What is backlog grooming?
To understand backlog grooming, we need to first have a clear understanding of what a backlog is. In agile development, every product has a backlog. At its simplest form, the backlog is a list of things the product needs. The backlog accumulates these things over time as more and more people use your product. This is an evolving list that needs to be managed or else it gets out of control.
Backlog grooming is the process of maintaining that list of features, fixes, and improvements. This practice helps clarify what should be worked on next, and that high priority items contain all of the information (specifications and requirements) needed to begin work. Backlog grooming also involves removing items that are no longer needed or relevant, adding items for newly discovered needs, re-assessing priority, and determining estimates for effort and time.
Who is involved in backlog grooming?
A product owner should always be present in backlog grooming, after all, they have the final word on the direction of the product. Development leads, QA, and the customer support should also attend backlog groom when possible. Dev provides technical insight, and customer support provides customer insight; both influence the backlog.
When is backlog grooming done?
In short, it really depends on your team’s structure and how you work. Ideally, backlog grooming is a separate meeting from sprint planning (more on that later). If your team is small, it’s possible these two ceremonies can be done in the same meeting but you want to be sensitive to other people’s time. Don’t do backlog grooming in sprint planning if the majority of people in sprint planning don’t contribute to grooming. If you’re starting from scratch, and have never done backlog grooming, hold regular (weekly, or even twice-weekly) backlog grooming sessions until you get caught up. Then, find the cadence that works for you and your team.
Why is backlog grooming Important?
Now that we know what backlog grooming is and who is involved, and when to do it, let’s look at some of the reasons it’s important.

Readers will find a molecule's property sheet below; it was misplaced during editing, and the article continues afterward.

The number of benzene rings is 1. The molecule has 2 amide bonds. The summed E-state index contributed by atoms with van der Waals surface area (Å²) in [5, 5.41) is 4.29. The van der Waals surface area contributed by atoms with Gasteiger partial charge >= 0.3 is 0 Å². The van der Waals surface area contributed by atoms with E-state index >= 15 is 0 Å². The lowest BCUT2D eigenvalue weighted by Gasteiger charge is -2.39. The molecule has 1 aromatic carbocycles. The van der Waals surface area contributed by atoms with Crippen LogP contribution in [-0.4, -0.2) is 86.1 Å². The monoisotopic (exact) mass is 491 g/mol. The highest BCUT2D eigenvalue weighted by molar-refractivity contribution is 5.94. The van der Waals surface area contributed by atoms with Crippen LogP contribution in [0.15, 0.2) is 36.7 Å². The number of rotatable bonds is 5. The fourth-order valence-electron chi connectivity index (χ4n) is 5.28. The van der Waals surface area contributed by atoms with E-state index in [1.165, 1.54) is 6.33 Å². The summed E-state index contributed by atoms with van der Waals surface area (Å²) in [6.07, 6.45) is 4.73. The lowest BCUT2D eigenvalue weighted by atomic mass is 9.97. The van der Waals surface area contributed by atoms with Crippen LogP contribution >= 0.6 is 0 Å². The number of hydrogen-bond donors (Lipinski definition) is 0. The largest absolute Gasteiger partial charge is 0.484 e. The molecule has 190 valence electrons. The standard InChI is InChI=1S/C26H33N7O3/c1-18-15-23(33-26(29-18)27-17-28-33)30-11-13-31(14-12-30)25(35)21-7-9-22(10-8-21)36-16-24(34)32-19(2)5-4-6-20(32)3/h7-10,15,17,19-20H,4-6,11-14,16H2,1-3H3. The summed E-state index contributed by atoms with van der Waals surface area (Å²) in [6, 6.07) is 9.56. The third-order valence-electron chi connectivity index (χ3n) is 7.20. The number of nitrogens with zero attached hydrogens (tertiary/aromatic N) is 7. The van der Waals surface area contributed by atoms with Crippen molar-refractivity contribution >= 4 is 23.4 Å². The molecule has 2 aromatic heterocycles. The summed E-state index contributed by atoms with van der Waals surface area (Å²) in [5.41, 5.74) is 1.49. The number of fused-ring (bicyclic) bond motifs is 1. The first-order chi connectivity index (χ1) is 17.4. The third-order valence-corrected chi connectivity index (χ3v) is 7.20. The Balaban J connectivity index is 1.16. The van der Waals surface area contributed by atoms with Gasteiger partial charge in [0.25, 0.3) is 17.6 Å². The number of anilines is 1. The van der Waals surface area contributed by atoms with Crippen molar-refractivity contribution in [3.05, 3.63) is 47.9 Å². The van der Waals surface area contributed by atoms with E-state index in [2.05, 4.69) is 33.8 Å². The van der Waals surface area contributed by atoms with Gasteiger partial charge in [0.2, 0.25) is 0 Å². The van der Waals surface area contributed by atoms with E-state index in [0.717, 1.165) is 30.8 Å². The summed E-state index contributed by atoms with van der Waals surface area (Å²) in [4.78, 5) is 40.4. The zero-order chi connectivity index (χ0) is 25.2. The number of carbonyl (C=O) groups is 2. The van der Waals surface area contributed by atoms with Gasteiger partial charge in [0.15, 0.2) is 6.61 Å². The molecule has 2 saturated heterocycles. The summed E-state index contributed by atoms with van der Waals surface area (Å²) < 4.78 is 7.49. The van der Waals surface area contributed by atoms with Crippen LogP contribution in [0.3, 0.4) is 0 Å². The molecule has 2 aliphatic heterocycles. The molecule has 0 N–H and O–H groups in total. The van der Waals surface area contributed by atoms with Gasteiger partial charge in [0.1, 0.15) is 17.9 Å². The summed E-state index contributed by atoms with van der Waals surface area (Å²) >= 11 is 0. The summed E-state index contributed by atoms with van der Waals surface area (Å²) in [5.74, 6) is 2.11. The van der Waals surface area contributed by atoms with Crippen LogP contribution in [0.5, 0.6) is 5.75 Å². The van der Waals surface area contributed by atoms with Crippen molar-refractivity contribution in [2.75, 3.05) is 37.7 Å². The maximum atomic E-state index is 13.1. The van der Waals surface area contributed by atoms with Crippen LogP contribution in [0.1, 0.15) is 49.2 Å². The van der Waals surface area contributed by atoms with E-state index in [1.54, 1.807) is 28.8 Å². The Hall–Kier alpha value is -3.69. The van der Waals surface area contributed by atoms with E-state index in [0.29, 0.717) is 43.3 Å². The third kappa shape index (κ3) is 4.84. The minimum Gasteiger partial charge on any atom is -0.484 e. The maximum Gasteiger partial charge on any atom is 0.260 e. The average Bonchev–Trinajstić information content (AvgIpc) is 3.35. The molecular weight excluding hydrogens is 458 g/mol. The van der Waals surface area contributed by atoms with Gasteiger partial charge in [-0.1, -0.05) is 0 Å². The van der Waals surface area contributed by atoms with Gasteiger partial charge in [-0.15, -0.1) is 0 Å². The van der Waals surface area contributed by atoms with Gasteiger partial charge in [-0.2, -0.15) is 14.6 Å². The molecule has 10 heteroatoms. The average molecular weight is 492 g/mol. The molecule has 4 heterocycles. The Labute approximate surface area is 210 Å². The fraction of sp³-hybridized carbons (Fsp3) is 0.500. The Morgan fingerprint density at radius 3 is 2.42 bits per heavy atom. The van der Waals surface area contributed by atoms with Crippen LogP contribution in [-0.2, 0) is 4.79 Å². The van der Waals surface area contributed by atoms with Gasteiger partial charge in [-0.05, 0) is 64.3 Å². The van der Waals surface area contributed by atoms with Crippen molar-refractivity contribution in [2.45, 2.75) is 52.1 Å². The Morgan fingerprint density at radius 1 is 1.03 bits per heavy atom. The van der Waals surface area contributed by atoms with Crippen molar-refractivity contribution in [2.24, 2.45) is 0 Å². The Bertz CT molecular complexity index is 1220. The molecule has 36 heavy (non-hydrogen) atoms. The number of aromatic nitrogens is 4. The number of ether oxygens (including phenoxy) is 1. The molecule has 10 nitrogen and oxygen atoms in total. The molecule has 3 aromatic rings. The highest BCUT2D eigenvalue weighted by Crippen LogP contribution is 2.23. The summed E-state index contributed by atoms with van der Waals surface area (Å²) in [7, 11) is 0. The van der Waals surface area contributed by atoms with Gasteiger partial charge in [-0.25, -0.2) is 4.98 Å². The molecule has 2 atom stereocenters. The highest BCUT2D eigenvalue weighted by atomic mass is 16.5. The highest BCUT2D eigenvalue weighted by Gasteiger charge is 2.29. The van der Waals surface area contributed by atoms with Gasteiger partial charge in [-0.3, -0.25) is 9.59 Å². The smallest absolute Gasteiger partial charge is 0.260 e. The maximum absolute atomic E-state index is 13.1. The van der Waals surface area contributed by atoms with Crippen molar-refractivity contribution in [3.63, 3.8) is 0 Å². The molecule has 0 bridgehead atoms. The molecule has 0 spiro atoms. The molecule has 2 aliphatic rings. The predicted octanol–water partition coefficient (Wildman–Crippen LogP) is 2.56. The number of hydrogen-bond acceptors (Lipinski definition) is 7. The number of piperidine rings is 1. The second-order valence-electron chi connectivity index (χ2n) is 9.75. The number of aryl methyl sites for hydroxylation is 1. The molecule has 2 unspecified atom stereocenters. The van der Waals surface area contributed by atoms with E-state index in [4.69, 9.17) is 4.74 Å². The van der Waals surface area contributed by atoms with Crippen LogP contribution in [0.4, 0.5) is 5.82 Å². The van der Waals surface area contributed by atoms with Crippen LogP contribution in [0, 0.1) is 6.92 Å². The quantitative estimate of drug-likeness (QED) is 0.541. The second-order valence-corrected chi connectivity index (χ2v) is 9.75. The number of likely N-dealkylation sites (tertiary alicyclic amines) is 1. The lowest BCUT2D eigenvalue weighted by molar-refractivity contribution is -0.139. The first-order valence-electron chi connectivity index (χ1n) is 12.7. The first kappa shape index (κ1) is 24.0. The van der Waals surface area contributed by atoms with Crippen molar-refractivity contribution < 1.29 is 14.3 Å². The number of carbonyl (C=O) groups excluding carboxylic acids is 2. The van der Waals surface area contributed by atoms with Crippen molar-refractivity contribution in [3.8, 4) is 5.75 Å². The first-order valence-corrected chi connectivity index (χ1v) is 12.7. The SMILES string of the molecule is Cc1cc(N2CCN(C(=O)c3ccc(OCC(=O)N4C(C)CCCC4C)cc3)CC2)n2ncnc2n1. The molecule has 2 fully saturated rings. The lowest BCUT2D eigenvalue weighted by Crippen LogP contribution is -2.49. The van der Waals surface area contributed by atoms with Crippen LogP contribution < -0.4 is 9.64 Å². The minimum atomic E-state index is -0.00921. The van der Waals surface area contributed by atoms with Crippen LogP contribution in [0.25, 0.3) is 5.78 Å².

It increases efficiency with the team.
Perhaps the most important reason to do backlog grooming is that it helps keep your team moving forward. A groomed backlog means increased productivity. User stories are already well defined, so there’s no need for in-depth discussions that cause delays by external dependencies. Backlog grooming also helps reduce the time needed for sprint planning. The more prepared your backlog is, the more prepared you’ll be for sprint planning. Not everything in the backlog needs to be a complete thought with fully detailed specs, but there should always be a set of items in the backlog ready for work.
Keeps the backlog in a manageable state.
Depending on your team structure, it’s possible there are many people adding items to the backlog. Customer support, product managers, QA testers, developers… the backlog can get input from all sorts of people. The more manageable the backlog is to navigate, the easier it is for the rest of the team to find what they’re looking for. For example, maybe customer support needs to link feature request tickets to a user story in the backlog. A groomed backlog will make it easier to find those issues.
Keeps the rest of the team up to date.
A groomed backlog helps keep other team members up to date on where the product team stands on different features, projects, bug fixes, and improvements. For example, maybe there’s a feature request your customers often ask for and that user story is in the backlog. If the story doesn’t have any updates from the product team, the support team is left in the dark having to ask for more details about when the feature may or may not get addressed. In contrast, if the story is up to date with relevant information, the support team has the information they need without having to bother any one.
Backlog grooming allows everyone to learn new information.
Backlog grooming is an incredible opportunity for the team to learn new information from each other. As we mentioned earlier, a variety of people contribute to the backlog. By regularly sifting through the backlog items, you gain insight from other team members based on feedback from customers during live demos, support conversations, or other feedback channels.
An un-groomed backlog can cause frustration amongst the team. It’s like trying to find the right utensil in an unorganized kitchen. Give your backlog the attention it deserves; it is your ultimate to-do list and contains a wealth of information and data. If you’re not already doing backlog grooming, start now and continue doing it; you’ll see results which will trickle down into your team and your customers.
Source link https://blog.testlodge.com/backlog-grooming/